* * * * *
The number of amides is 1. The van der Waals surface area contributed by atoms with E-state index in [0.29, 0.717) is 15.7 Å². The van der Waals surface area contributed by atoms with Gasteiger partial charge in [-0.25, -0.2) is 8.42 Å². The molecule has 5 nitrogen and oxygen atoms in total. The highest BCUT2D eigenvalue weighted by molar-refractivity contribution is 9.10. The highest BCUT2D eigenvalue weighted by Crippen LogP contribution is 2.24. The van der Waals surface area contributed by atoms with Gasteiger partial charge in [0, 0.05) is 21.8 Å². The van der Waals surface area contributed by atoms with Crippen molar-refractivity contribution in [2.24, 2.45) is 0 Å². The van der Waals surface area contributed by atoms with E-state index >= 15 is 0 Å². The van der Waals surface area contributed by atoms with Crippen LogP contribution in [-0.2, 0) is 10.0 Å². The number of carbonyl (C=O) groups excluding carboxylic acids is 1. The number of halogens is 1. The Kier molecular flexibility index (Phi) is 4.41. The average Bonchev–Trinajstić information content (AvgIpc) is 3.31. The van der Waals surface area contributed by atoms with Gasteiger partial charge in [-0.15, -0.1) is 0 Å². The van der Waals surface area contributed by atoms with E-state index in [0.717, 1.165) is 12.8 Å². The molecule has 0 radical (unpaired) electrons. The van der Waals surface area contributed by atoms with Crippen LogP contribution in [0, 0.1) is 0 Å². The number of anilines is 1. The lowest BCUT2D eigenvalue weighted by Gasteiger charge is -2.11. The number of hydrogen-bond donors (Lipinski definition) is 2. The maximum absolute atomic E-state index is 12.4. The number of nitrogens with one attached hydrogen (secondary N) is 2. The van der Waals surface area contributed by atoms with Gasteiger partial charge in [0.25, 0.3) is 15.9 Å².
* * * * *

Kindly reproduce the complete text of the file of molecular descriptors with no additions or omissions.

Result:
The number of amides is 1. The van der Waals surface area contributed by atoms with E-state index in [0.29, 0.717) is 15.7 Å². The van der Waals surface area contributed by atoms with Gasteiger partial charge in [-0.25, -0.2) is 8.42 Å². The molecule has 5 nitrogen and oxygen atoms in total. The highest BCUT2D eigenvalue weighted by molar-refractivity contribution is 9.10. The highest BCUT2D eigenvalue weighted by Crippen LogP contribution is 2.24. The van der Waals surface area contributed by atoms with Gasteiger partial charge in [0, 0.05) is 21.8 Å². The van der Waals surface area contributed by atoms with Crippen molar-refractivity contribution in [2.24, 2.45) is 0 Å². The van der Waals surface area contributed by atoms with E-state index >= 15 is 0 Å². The van der Waals surface area contributed by atoms with Crippen LogP contribution in [-0.2, 0) is 10.0 Å². The number of carbonyl (C=O) groups excluding carboxylic acids is 1. The number of halogens is 1. The Kier molecular flexibility index (Phi) is 4.41. The average Bonchev–Trinajstić information content (AvgIpc) is 3.31. The van der Waals surface area contributed by atoms with Gasteiger partial charge in [-0.15, -0.1) is 0 Å². The van der Waals surface area contributed by atoms with E-state index in [0.717, 1.165) is 12.8 Å². The molecule has 0 radical (unpaired) electrons. The van der Waals surface area contributed by atoms with Crippen LogP contribution in [0, 0.1) is 0 Å². The number of anilines is 1. The lowest BCUT2D eigenvalue weighted by Gasteiger charge is -2.11. The number of hydrogen-bond donors (Lipinski definition) is 2. The maximum absolute atomic E-state index is 12.4. The number of nitrogens with one attached hydrogen (secondary N) is 2. The van der Waals surface area contributed by atoms with Gasteiger partial charge in [0.25, 0.3) is 15.9 Å².